February 3, 2003

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Last year's mild winter impacts fall walleye stocking

   Last year's mild winter weather limited walleye fingerling production in state rearing ponds this summer and will result in fewer walleye being stocked this fall, according to the Minnesota DNR.

 

   With the harvest of rearing ponds completed, about 1.1 million fingerlings weighing 91,000 lbs. have been stocked, said Roy Johannes, who coordinates the DNR's statewide walleye-stocking program. This year's goal was to stock between 120,000 to 130,000 lbs. of fingerlings. Although this year's stocking effort fell below the goal, it is offset by last year's near-record stocking effort, when 4.4 million fingerlings weighing 161,000 lbs. were stocked.

 

   "The reason for the big difference between the two years is the difference between the two winters that preceded them," said Johannes. "Last winter was extremely mild, with a late freeze-up, little snow cover and an early ice-out.

When that happens, our rearing ponds don't winterkill and we end up with poorer survival of the walleye fry that we stock in the spring."

 

   The DNR expects to purchase about 3,800 lbs. of fingerlings from a private producer. "We tried to increase our fingerling purchase to about 7,500 lbs., but private growers had the same problem we had," Johannes said. "I'm not sure we'll get the extra fish."

               

   Ron Payer, Minnesota's Fish Chief, is optimistic that good numbers of fingerlings will be available for stocking over the long run, thanks to the extra rearing ponds added through the Accelerated Walleye Program. "A key factor is that we now have about 330 rearing ponds compared with only 195 before the accelerated program began," Payer said. "This means that when conditions are good, as they were last year, we will produce high numbers of fingerlings."

Mudpuppies must be returned safely to the water

   Michigan DNR officials are reminding anglers to return to the water any mudpuppy caught while fishing.

               

   DNR Fisheries managers recently investigated several reports that Michigan ice anglers  have been catching large numbers of mudpuppies and leaving them on the ice to die. While perhaps not the most appealing creatures to look at, these salamanders serve an important role in Michigan's aquatic ecosystem and are protected under state law.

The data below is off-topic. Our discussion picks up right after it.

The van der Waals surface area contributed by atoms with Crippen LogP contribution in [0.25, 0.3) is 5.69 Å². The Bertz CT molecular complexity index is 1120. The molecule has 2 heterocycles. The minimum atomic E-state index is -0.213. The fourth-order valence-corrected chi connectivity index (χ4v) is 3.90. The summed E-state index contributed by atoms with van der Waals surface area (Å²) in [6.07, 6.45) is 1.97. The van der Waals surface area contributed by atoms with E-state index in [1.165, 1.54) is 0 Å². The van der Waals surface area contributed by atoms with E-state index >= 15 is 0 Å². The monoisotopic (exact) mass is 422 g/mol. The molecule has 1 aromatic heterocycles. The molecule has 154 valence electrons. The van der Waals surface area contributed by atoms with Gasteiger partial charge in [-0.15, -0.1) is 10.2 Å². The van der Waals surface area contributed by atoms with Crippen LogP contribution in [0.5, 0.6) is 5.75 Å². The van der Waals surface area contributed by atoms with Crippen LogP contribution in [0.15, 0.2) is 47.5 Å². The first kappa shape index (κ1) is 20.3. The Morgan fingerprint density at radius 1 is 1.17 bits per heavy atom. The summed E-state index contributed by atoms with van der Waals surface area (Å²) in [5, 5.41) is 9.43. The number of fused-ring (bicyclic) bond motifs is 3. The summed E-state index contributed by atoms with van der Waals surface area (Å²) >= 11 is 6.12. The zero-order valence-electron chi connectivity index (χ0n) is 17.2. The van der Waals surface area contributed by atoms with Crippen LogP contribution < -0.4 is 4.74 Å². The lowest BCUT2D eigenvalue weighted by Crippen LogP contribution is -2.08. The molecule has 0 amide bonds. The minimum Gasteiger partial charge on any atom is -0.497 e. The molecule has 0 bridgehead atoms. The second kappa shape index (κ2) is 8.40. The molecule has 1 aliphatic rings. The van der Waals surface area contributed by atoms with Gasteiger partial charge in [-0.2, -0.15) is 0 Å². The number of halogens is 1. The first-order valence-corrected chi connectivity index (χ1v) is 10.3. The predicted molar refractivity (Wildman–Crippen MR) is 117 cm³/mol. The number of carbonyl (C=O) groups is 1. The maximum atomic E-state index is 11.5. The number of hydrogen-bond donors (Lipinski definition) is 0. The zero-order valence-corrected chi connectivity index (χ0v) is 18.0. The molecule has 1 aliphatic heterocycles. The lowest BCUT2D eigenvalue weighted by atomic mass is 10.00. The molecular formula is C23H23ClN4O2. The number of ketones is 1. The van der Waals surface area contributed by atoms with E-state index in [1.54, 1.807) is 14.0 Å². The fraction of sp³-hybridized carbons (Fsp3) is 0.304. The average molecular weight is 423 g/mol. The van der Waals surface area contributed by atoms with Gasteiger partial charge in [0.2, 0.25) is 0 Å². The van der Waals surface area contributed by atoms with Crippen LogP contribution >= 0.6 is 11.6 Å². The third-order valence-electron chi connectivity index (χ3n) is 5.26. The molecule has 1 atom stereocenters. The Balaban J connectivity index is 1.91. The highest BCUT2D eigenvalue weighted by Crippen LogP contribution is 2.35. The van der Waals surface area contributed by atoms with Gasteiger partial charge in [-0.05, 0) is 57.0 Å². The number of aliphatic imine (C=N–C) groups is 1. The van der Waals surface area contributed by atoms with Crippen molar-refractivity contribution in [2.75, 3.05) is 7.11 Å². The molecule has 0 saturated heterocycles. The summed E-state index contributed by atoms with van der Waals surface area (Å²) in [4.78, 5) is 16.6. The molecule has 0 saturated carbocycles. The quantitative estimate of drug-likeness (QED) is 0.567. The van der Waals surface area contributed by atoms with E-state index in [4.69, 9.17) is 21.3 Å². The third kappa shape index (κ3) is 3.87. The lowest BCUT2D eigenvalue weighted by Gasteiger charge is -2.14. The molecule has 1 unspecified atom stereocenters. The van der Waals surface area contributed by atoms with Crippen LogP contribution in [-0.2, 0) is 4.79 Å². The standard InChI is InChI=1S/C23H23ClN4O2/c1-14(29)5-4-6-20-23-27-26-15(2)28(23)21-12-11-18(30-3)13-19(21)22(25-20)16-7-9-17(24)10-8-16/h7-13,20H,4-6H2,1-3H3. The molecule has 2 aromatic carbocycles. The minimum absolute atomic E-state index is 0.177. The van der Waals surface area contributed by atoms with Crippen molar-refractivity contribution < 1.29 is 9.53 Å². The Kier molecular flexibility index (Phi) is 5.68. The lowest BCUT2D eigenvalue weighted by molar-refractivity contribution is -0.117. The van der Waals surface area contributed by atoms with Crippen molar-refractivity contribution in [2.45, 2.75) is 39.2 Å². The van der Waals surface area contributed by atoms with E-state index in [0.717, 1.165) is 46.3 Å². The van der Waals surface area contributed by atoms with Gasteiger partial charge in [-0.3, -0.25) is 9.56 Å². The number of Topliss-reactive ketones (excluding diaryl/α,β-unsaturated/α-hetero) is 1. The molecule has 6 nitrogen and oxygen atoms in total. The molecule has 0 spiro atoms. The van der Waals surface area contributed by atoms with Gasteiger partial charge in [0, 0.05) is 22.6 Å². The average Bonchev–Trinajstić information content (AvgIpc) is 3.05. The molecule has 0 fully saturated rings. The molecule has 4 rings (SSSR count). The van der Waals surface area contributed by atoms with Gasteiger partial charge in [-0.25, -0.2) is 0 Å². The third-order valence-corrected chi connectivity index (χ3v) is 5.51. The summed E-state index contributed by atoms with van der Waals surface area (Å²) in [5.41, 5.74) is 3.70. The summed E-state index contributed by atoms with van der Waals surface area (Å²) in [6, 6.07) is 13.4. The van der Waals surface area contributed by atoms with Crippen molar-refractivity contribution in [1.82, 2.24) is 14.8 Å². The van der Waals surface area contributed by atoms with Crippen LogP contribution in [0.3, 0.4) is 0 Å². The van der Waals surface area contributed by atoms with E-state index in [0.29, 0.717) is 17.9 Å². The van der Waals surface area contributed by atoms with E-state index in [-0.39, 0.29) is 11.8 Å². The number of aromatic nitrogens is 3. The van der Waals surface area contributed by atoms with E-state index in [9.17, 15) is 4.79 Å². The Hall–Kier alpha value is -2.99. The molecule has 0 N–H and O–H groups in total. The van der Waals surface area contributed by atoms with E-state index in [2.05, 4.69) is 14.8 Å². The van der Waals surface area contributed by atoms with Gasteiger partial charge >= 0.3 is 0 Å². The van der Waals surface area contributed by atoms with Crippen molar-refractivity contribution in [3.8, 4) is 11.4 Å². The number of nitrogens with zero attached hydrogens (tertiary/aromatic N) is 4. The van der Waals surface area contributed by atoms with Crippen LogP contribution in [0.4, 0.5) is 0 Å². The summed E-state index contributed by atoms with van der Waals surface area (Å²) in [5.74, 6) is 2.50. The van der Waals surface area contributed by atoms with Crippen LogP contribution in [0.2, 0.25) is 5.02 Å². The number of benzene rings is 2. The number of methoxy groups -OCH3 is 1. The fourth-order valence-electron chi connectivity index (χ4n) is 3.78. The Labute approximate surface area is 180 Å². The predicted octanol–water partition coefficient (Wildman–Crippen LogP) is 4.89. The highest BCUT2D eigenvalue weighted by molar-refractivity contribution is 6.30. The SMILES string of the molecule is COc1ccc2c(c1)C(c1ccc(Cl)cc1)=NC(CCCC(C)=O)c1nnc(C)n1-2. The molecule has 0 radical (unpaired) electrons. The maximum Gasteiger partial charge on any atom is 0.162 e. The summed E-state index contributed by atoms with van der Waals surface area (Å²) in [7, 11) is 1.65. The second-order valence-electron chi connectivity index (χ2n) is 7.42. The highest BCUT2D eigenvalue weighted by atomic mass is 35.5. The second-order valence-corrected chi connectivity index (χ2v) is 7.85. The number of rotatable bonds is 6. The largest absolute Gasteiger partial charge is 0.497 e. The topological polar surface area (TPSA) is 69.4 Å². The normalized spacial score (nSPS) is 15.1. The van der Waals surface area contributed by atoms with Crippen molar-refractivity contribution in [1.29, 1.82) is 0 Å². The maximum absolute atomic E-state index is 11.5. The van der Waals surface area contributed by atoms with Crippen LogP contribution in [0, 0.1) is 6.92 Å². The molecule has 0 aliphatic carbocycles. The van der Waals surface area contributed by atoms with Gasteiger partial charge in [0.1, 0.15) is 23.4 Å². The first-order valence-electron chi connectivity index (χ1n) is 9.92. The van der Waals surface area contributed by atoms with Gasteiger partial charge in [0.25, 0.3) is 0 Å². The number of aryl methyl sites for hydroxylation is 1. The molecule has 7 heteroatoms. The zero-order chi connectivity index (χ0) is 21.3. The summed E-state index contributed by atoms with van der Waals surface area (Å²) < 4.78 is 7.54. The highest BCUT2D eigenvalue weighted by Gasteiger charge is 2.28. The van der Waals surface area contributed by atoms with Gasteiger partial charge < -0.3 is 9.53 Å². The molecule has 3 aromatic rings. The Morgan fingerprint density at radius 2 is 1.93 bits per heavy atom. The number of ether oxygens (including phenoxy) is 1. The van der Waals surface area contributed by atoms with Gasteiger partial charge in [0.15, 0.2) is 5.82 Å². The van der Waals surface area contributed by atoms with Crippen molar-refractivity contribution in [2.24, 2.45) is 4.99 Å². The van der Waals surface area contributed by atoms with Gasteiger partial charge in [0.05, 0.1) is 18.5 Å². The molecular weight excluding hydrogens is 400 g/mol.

In southeast Michigan, mudpuppies often are caught on Lake St. Clair and the Detroit River.

 

   Anglers often leave mudpuppies on the ice to die, because they think they are competitors for popular game species and feed on fish--which is not true--or because they think they are worthless," said Robert Haas, research biologist at the DNR Mt. Clemens Research Station. "Their

diet consists of crayfish, snails, insect larvae, worms

and some fish eggs, but there is no evidence they damage fish populations."

 

   If a mudpuppy is caught during the ice-fishing season, the law requires its release back into the water. They cannot be taken out of Michigan waters from Nov. 15 through the last Saturday of May. Those caught by anglers typically are 8-12-inches long.

 

   Mudpuppies are native to North American lakes and streams, but their populations have been declining severely in recent decades. They have flattened heads, slimy skin and four legs with four toes on each foot. They also have bushy, reddish gills behind their heads. Their color varies, ranging from a brown to a grayish-brown with scattered dark spots or blotches. For more information on mudpuppies, click the following link:

http://www.michigan.gov/dnr/0,1607,7-153-10364-35084--,00.html

Minnesota snowmobile maps now available

   Snowmobile maps for Minnesota's 2002-2003 season are now available from the DNR. The four different maps show trails in the Northeast, Northwest, Southeast and Southwest sections of the state.

 

   Minnesota has a system of about 20,000 miles of public and private snowmobile trails throughout the state, most funded through snowmobile registration fees and gas taxes. The maps

are available at no cost.